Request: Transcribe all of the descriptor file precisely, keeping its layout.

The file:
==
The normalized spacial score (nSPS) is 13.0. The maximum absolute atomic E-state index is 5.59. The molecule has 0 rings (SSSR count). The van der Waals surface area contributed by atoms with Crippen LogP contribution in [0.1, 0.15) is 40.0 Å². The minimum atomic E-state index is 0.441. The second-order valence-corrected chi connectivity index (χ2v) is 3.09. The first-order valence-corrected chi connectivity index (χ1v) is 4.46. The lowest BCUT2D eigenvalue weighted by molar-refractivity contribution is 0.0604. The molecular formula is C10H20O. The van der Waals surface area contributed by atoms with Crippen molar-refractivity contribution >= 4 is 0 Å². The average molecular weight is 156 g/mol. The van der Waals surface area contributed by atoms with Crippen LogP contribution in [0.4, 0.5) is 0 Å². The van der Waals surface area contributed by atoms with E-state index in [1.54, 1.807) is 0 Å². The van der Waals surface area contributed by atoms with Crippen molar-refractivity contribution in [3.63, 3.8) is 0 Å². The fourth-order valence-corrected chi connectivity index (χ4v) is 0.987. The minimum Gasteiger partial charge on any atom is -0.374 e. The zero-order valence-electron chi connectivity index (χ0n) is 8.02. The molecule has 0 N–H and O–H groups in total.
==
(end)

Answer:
The normalized spacial score (nSPS) is 13.0. The maximum absolute atomic E-state index is 5.59. The molecule has 0 rings (SSSR count). The van der Waals surface area contributed by atoms with Crippen LogP contribution in [0.1, 0.15) is 40.0 Å². The minimum atomic E-state index is 0.441. The second-order valence-corrected chi connectivity index (χ2v) is 3.09. The first-order valence-corrected chi connectivity index (χ1v) is 4.46. The lowest BCUT2D eigenvalue weighted by molar-refractivity contribution is 0.0604. The molecular formula is C10H20O. The van der Waals surface area contributed by atoms with Crippen molar-refractivity contribution >= 4 is 0 Å². The average molecular weight is 156 g/mol. The van der Waals surface area contributed by atoms with Crippen LogP contribution in [0.4, 0.5) is 0 Å². The van der Waals surface area contributed by atoms with E-state index in [1.54, 1.807) is 0 Å². The van der Waals surface area contributed by atoms with Crippen molar-refractivity contribution in [3.63, 3.8) is 0 Å². The fourth-order valence-corrected chi connectivity index (χ4v) is 0.987. The minimum Gasteiger partial charge on any atom is -0.374 e. The zero-order valence-electron chi connectivity index (χ0n) is 8.02. The molecule has 0 N–H and O–H groups in total.